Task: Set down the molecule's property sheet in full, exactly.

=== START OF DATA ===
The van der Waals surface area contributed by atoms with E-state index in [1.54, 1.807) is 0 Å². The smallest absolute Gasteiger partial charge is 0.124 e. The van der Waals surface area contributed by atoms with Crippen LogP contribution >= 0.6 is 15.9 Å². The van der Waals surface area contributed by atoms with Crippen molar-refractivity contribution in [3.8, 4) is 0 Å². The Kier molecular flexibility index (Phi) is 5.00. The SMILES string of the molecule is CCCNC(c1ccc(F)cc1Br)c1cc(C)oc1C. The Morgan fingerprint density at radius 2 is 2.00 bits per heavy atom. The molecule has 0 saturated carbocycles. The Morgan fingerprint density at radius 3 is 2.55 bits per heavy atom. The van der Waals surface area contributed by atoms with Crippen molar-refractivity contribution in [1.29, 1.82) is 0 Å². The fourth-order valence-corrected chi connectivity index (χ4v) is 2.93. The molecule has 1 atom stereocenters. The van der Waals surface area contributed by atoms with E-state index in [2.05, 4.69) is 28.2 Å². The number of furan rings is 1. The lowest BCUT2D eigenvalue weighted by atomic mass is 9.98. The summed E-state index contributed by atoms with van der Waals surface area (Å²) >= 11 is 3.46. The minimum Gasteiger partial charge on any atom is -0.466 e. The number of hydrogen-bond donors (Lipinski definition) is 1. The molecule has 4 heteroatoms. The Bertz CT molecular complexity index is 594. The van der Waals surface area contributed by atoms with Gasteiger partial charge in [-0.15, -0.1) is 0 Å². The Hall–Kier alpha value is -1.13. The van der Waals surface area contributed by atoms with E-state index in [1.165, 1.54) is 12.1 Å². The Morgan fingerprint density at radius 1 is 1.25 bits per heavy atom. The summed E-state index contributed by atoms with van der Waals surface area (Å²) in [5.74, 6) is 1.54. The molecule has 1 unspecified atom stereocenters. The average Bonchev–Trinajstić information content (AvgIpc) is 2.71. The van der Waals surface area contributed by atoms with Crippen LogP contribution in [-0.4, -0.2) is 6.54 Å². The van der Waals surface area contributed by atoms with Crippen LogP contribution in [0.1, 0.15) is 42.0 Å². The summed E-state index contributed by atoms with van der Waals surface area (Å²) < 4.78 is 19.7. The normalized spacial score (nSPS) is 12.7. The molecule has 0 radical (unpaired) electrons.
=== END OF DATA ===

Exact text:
The van der Waals surface area contributed by atoms with E-state index in [1.54, 1.807) is 0 Å². The smallest absolute Gasteiger partial charge is 0.124 e. The van der Waals surface area contributed by atoms with Crippen LogP contribution >= 0.6 is 15.9 Å². The van der Waals surface area contributed by atoms with Crippen molar-refractivity contribution in [3.8, 4) is 0 Å². The Kier molecular flexibility index (Phi) is 5.00. The SMILES string of the molecule is CCCNC(c1ccc(F)cc1Br)c1cc(C)oc1C. The Morgan fingerprint density at radius 2 is 2.00 bits per heavy atom. The molecule has 0 saturated carbocycles. The Morgan fingerprint density at radius 3 is 2.55 bits per heavy atom. The van der Waals surface area contributed by atoms with Crippen molar-refractivity contribution in [1.29, 1.82) is 0 Å². The fourth-order valence-corrected chi connectivity index (χ4v) is 2.93. The molecule has 1 atom stereocenters. The van der Waals surface area contributed by atoms with E-state index in [2.05, 4.69) is 28.2 Å². The number of furan rings is 1. The lowest BCUT2D eigenvalue weighted by atomic mass is 9.98. The summed E-state index contributed by atoms with van der Waals surface area (Å²) >= 11 is 3.46. The minimum Gasteiger partial charge on any atom is -0.466 e. The number of hydrogen-bond donors (Lipinski definition) is 1. The molecule has 4 heteroatoms. The Bertz CT molecular complexity index is 594. The van der Waals surface area contributed by atoms with Gasteiger partial charge in [-0.15, -0.1) is 0 Å². The Hall–Kier alpha value is -1.13. The van der Waals surface area contributed by atoms with E-state index in [1.165, 1.54) is 12.1 Å². The Morgan fingerprint density at radius 1 is 1.25 bits per heavy atom. The summed E-state index contributed by atoms with van der Waals surface area (Å²) in [5.74, 6) is 1.54. The molecule has 1 unspecified atom stereocenters. The average Bonchev–Trinajstić information content (AvgIpc) is 2.71. The van der Waals surface area contributed by atoms with Crippen LogP contribution in [-0.4, -0.2) is 6.54 Å². The van der Waals surface area contributed by atoms with Crippen LogP contribution in [0.1, 0.15) is 42.0 Å². The summed E-state index contributed by atoms with van der Waals surface area (Å²) < 4.78 is 19.7. The normalized spacial score (nSPS) is 12.7. The molecule has 0 radical (unpaired) electrons.